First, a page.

Site 31 HMSPWe pulled off the highway in Rockport: gas station, post office, tavern and, its greatest feature, Howard Miller Steelhead Park (click here to read our review), our home for the next 5 days.  We had a site reserved for the first two nights, with the next three (weekend) night up in the air. Hooray - as I have been writing, the campground manager dropped by to say he had a cancellation for the weekend, so we’re in (though we will need to change sites).

With that settled, on the recommendation of our friend Jim Baker, Odel called Seattle City Light and arranged two tickets for their Diablo Lake Boat Tour.  According to, Sunday has a decent chance for sunshine, so we’ve crossed our fingers.  Until then, looks like umbrella weather.


  1. What do you use for your TV? I'm assuming Direct or Dish. And internet what do you use for that? Just curious as you always seem to be able to get some sort of a connection.

  2. What a scenic drive over the mountains! Makes me wish I was out west this summer...

  3. I really enjoyed my five years running around in the Pacific Northwest. 2002 to 2007 Have some fun for me too.

  4. Wow what a wonderful & scenic drive... enjoyed the post and the photos!!!
    Have fun

  5. I have done that pass several times, always in either rain or snow! Beautiful scenery for which you "pay at the pump" when you hit the other end with an empty gas tank!

    Welcome to our neck of the woods, otherwise known as the "Wet Coast"!

  6. Ruth, we havr Direct TV as our satellite carrier, and we use a roof-mounted, automatic satellite dish (push a botton to lock on the signal). We pick our site for southern exposure; when making a reservation (rare), we ask for a southern exposure.

    For internet, we use a Samsung Hot Spot with Verizon service (same as our phones). We don't camp in truly remote places often, so frequently have a Verizon signal - a recent exception was the Tucannon River RV Park near Starbuck, WA, down in a canyon. There, we used the park's WiFi.

    Usually, if we don't have some way to connect online, we'll only stay a night or two.

  7. What a gorgeous drive, and beautiful photos, Laurie. East vs West, Dry vs Wet, it is why we live on the east side of the Cascades! I need sunshine. I haven't taken that route for more than 30 years, and your photos made me want to see it again.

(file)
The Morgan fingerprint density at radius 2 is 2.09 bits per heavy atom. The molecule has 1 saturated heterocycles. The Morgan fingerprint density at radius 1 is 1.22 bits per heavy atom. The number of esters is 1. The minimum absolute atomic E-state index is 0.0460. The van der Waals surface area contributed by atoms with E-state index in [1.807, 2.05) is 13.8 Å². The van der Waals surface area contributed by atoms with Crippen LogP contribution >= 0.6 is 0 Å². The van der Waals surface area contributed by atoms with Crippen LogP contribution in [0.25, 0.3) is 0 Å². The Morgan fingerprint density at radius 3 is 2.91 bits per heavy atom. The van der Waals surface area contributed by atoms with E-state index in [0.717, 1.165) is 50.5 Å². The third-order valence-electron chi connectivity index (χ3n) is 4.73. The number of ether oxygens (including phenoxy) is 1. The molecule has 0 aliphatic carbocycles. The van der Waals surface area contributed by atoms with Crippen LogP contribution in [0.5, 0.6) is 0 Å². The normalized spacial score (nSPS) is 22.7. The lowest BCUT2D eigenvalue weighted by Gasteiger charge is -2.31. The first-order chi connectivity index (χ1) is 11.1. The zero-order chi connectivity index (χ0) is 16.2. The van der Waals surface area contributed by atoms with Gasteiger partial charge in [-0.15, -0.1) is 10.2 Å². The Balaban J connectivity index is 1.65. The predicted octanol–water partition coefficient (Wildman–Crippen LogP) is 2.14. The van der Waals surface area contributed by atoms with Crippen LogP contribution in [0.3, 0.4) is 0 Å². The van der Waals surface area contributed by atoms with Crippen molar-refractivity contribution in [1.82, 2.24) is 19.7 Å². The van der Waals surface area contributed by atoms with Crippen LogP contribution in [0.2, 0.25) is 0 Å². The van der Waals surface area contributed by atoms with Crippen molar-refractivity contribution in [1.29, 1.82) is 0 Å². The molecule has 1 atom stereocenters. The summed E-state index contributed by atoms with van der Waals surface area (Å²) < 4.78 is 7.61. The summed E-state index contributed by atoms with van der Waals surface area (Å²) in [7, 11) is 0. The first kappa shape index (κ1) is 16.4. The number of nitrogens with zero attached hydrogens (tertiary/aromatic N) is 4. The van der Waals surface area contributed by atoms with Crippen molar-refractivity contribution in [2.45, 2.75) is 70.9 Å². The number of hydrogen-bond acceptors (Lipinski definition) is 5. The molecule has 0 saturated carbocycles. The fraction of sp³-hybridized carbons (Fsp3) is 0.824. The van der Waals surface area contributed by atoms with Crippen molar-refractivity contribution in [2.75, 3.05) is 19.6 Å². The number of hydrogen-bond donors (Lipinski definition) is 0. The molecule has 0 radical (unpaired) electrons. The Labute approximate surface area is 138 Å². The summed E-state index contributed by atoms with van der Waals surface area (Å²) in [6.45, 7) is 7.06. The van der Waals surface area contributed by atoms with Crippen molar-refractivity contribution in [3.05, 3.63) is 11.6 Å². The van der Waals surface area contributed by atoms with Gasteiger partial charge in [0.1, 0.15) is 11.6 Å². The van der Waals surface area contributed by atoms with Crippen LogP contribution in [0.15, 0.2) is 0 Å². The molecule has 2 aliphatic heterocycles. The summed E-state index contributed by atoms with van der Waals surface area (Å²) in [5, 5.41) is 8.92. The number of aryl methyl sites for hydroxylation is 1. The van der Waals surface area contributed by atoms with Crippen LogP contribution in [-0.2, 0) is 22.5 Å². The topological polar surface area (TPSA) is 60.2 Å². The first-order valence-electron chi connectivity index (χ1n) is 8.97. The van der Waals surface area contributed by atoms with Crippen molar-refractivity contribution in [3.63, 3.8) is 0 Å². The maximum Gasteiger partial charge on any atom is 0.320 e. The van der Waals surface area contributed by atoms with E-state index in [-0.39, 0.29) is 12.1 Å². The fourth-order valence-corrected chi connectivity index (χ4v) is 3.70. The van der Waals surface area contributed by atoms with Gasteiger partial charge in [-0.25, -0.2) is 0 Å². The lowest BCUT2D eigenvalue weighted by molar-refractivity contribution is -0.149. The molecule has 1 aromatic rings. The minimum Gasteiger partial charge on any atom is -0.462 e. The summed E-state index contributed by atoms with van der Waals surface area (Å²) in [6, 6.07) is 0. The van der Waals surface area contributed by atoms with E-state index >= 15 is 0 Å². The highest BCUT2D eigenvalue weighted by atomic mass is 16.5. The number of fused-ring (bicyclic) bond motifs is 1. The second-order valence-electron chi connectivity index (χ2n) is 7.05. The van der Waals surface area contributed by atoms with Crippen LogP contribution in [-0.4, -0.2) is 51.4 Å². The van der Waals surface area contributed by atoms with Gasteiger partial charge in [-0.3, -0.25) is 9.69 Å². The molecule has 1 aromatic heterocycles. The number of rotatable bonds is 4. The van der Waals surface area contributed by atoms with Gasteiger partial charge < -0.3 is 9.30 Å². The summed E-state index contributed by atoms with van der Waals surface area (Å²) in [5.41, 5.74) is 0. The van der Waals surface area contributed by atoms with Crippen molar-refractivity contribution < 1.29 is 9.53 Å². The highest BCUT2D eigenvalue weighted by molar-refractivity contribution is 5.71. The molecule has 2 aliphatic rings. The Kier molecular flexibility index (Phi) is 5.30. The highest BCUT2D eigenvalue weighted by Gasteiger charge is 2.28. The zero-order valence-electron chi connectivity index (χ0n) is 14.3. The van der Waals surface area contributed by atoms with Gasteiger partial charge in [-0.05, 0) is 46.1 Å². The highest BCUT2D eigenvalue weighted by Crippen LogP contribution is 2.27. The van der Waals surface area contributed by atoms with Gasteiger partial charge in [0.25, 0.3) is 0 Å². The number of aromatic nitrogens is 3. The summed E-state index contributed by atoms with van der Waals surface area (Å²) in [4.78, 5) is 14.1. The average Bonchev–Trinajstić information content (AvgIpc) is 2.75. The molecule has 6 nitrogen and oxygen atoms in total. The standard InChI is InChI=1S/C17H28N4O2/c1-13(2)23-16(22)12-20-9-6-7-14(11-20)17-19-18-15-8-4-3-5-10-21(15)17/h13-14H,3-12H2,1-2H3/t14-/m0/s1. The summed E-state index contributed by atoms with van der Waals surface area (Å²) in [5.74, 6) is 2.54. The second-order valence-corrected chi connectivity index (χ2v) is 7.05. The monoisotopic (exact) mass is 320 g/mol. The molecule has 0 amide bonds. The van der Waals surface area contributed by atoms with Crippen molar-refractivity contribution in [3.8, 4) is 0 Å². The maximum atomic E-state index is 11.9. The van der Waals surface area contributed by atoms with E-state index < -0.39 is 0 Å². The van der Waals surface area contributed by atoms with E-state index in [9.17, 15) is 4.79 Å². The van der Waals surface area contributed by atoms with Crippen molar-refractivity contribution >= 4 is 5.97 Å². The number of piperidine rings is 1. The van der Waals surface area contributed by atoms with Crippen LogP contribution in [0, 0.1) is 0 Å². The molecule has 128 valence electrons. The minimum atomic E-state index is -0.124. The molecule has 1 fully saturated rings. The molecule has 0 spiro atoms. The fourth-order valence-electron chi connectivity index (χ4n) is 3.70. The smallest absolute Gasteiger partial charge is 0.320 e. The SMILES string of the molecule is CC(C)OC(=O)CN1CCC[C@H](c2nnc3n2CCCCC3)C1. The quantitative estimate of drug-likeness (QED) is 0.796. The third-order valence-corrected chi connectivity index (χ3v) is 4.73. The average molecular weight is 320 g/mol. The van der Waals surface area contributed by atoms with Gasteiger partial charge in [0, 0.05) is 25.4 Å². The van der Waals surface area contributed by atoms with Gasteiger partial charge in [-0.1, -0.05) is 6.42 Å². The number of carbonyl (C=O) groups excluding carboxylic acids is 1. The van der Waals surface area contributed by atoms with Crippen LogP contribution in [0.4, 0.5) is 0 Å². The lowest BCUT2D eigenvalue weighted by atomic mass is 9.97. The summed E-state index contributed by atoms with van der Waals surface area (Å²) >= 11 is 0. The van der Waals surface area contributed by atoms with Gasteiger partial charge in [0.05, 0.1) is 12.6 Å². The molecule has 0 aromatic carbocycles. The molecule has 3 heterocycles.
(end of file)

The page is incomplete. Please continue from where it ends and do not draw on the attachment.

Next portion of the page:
8. Samsung Hot Spot? Are you using the Samsung Galaxy Tablet and using it as the hot spot?

  9. I have always wanted to take that road! It looks just as gorgeous as I imagined. And my favorite cereal is from Rockport, WA - Cascadian Farm. According to the box, they have berry shortcakes, homemade ice cream, and other organic goodies. Also u-pick berries.

  10. No, Bobbie, a little Samsung 4G MiFi card that we picked up a few weeks ago when our old MiFi card broke. Haven't been in a 4G area yet, but we will soon.

  11. I just love that drive across Hwy 20, We were up there just last May and the road was still closed due to the snow. This is one of my most favorite spots in WA.
    Where are you headed to next?

  12. It was early last century when we crossed Washington on 20, and it was lovely way back then, just as it seems today. Thanks for the reminder, and drat it, you've made us pine for the great northwest again!

  13. Boy This is beautiful country. Looks like you've gone up high enough to have left the mosquitoes behind. Lucky you guys!

  14. Hey Laurie, I hope today is ok for you guys up there. Raining here on the Island and looks to do that for most of the day today. There is a Blue Grass Festival going on up in Darrington today, not very far from where your at. I hear that the Navy Blue Grass Band is part of it. Have fun whatever you do. There are most likely some folks from Oak Harbor there in the park also.

  15. We are enjoying our beautiful, 70 degree days here in Newfoundland. I think you and Odel would love it out here. So much nature and tons of hiking trails and history.

    We plan on hitting the northern states next summer. So thanks for your great suggestions!

    Have fun and Safe Travels!